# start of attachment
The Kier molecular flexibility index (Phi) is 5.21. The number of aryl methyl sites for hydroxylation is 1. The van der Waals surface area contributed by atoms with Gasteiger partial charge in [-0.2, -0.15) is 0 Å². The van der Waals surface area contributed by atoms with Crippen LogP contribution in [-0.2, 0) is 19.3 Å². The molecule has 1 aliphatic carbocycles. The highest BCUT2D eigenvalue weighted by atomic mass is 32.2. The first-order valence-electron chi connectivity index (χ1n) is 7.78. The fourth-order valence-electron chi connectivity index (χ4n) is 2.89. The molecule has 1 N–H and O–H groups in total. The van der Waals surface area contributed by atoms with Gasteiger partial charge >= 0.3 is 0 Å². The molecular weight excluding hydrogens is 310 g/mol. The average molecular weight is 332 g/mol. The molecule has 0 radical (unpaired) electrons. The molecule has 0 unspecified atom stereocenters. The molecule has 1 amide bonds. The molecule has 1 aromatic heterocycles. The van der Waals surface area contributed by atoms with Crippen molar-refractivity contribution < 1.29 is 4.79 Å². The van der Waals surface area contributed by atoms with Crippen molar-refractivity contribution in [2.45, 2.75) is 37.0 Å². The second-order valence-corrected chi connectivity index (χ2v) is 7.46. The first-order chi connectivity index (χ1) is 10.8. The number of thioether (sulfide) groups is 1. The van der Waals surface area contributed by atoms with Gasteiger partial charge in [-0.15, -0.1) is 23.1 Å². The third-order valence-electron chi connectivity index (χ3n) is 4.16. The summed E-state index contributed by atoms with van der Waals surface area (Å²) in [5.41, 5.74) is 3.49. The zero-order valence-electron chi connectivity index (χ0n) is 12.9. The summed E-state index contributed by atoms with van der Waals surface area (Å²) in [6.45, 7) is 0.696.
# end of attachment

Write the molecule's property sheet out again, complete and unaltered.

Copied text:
The Kier molecular flexibility index (Phi) is 5.21. The number of aryl methyl sites for hydroxylation is 1. The van der Waals surface area contributed by atoms with Gasteiger partial charge in [-0.2, -0.15) is 0 Å². The van der Waals surface area contributed by atoms with Crippen LogP contribution in [-0.2, 0) is 19.3 Å². The molecule has 1 aliphatic carbocycles. The highest BCUT2D eigenvalue weighted by atomic mass is 32.2. The first-order valence-electron chi connectivity index (χ1n) is 7.78. The fourth-order valence-electron chi connectivity index (χ4n) is 2.89. The molecule has 1 N–H and O–H groups in total. The van der Waals surface area contributed by atoms with Gasteiger partial charge >= 0.3 is 0 Å². The molecular weight excluding hydrogens is 310 g/mol. The average molecular weight is 332 g/mol. The molecule has 0 radical (unpaired) electrons. The molecule has 0 unspecified atom stereocenters. The molecule has 1 amide bonds. The molecule has 1 aromatic heterocycles. The van der Waals surface area contributed by atoms with Crippen molar-refractivity contribution < 1.29 is 4.79 Å². The van der Waals surface area contributed by atoms with Crippen molar-refractivity contribution in [2.45, 2.75) is 37.0 Å². The second-order valence-corrected chi connectivity index (χ2v) is 7.46. The first-order chi connectivity index (χ1) is 10.8. The number of thioether (sulfide) groups is 1. The van der Waals surface area contributed by atoms with Gasteiger partial charge in [-0.15, -0.1) is 23.1 Å². The third-order valence-electron chi connectivity index (χ3n) is 4.16. The summed E-state index contributed by atoms with van der Waals surface area (Å²) in [5.41, 5.74) is 3.49. The zero-order valence-electron chi connectivity index (χ0n) is 12.9. The summed E-state index contributed by atoms with van der Waals surface area (Å²) in [6.45, 7) is 0.696.